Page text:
Some people have speculated that, given its tax season in the United States, Luke fabricated this elaborate story about the server breaches and stolen coins to avoid paying taxes on them. I beg to differ, because in his panic upon discovering his Bitcoins were stolen, he published the details of how much Bitcoin he owned, and this subsequently revealed that he had been grifting off the Bitcoin community for years and pretending to be poor to solicit donations. Just a few months ago, when he was still a multi-millionaire, Luke Dashjr was attempting to haggle somebody down to $50 for a used Google Pixel. He also asked for help with getting a loan because the bank refused him due to his work on Bitcoin. Now we know this was probably just part of keeping up his appearance of being poor. If he didn’t, how would he get people in the Bitcoin community to pay to fix a broken window in his house? Yes, that really happened. In September 2017 a fundraiser was held for Luke with the goal of collecting 5 BTC which, at the time, was just under 20,000 US dollars. They said he had been impacted by a hurricane and that he needed funding to repair damage. But honestly, when you read the list of damaged items provided, it’s all very minor but they were acting as if his whole house had been blown away. This multi-millionaire wanted the community to pay for fallen trees to be removed from his yard, damage to his front door and a new generator, instead of dipping into his own savings. And they did, in fact, the Medium post reads that since the goal of 5 BTC was reached so quickly, Luke decided to ask for an additional 3.5 BTC so that he could have cable internet installed at his home. Even people on the Bitcoin subreddit were skeptical of this fundraiser, and rightly so.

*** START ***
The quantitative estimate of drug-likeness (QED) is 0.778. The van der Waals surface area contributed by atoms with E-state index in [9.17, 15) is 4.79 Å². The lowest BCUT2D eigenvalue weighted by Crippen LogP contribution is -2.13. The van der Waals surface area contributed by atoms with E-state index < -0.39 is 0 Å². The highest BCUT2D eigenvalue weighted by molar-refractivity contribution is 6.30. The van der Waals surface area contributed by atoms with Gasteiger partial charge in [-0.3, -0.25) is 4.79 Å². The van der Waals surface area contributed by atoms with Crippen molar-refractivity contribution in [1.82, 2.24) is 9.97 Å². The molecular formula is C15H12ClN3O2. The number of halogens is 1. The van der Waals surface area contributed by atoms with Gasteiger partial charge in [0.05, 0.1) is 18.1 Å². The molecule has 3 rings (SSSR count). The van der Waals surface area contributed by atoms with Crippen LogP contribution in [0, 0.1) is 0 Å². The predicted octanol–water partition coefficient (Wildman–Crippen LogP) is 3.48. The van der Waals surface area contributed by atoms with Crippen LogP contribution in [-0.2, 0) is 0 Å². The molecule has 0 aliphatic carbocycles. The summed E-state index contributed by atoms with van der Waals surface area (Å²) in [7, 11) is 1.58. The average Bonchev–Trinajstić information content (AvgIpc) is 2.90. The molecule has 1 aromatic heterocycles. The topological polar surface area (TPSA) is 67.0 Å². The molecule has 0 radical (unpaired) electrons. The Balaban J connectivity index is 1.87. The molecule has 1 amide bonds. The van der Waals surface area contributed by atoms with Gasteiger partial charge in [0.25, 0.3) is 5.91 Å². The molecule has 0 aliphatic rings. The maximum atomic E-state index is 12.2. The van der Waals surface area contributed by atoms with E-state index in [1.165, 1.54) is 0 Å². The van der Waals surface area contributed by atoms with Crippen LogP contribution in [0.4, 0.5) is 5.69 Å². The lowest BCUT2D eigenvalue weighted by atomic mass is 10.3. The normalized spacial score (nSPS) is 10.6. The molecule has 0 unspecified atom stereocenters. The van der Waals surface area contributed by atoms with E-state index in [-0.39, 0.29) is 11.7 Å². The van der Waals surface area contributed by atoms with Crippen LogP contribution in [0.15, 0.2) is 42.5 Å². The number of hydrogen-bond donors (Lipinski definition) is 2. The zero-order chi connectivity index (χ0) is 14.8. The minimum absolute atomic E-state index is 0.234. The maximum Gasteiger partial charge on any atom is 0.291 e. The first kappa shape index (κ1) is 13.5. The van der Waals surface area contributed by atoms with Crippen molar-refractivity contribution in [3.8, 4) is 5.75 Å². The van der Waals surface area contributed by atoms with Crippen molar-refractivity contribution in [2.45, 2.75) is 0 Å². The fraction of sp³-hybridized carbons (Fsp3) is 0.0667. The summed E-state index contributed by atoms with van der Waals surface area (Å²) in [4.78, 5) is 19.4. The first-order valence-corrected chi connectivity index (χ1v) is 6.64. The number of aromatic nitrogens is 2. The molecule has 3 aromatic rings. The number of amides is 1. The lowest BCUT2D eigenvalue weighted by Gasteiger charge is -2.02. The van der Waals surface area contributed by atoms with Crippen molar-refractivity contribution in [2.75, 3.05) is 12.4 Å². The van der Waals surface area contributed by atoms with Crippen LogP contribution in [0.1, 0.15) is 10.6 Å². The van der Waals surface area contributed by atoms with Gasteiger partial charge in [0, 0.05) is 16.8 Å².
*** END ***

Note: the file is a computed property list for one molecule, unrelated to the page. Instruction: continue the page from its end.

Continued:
Perhaps the most egregious examples of Luke Dashjr seeking charity, as a multi-millionaire, was in October of 2020when he tweeted that he might have to go back to more paid work because he wasn’t getting enough donations to work on Bitcoin Core.  In this tweet, he was threatening to leave Bitcoin Core to get people to give him money. At the time, thanks to the blockchain, we now know that Luke was sitting on at least 200 BTC which were worth about 2.3 million USD. A year later in December of 2021, when his stack was now worth more than 10 million USD, he put out another tweet. In this one he encourages a company to fund his Bitcoin development work, presumably because they would give an amount larger than individual users. He specifically wanted people to pay for him and his family’s health insurance, and cover expenses when he went to conferences. Or in other words he wanted them to fund his holidays. In the responses to this tweet, several people are seen willing to give him money. One person sent him as much a 1 BTC, or 50,000 dollars. Had they known about Luke’s actual financial situation, I’m not sure they would have been willing to give him anything.

The deceptive behavior exhibited by Luke is very much representative of BTC maximalists as a whole; a group that has always been willing to lie, cheat and steal to further their agenda. Luke Dashjr wrote most of the code for SegWit and is one of the people mostly responsible for holding back Bitcoin growth. As a result, many people think that he got what he deserved when his Bitcoin was stolen. It’s probably time for Bitcoiners to entertain the idea that Luke and his kin of maximalists are not only clueless grifters, but a net negative on Bitcoin’s progression.